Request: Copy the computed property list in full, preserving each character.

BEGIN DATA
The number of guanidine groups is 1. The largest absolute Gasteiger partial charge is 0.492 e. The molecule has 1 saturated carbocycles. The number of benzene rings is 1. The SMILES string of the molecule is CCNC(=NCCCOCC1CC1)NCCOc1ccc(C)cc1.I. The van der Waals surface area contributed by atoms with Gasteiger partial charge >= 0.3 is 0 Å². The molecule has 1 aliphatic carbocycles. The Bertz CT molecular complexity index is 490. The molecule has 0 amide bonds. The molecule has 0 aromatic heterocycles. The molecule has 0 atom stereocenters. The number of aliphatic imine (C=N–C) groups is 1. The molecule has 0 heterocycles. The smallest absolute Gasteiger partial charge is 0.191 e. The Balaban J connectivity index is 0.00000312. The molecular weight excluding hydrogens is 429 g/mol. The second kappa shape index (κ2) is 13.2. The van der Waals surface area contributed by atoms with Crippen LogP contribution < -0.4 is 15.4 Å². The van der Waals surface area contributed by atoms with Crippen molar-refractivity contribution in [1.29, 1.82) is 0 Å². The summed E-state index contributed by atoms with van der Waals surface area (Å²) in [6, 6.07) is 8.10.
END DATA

The number of guanidine groups is 1. The largest absolute Gasteiger partial charge is 0.492 e. The molecule has 1 saturated carbocycles. The number of benzene rings is 1. The SMILES string of the molecule is CCNC(=NCCCOCC1CC1)NCCOc1ccc(C)cc1.I. The van der Waals surface area contributed by atoms with Gasteiger partial charge >= 0.3 is 0 Å². The molecule has 1 aliphatic carbocycles. The Bertz CT molecular complexity index is 490. The molecule has 0 amide bonds. The molecule has 0 aromatic heterocycles. The molecule has 0 atom stereocenters. The number of aliphatic imine (C=N–C) groups is 1. The molecule has 0 heterocycles. The smallest absolute Gasteiger partial charge is 0.191 e. The Balaban J connectivity index is 0.00000312. The molecular weight excluding hydrogens is 429 g/mol. The second kappa shape index (κ2) is 13.2. The van der Waals surface area contributed by atoms with Crippen LogP contribution < -0.4 is 15.4 Å². The van der Waals surface area contributed by atoms with Crippen molar-refractivity contribution in [1.29, 1.82) is 0 Å². The summed E-state index contributed by atoms with van der Waals surface area (Å²) in [6, 6.07) is 8.10.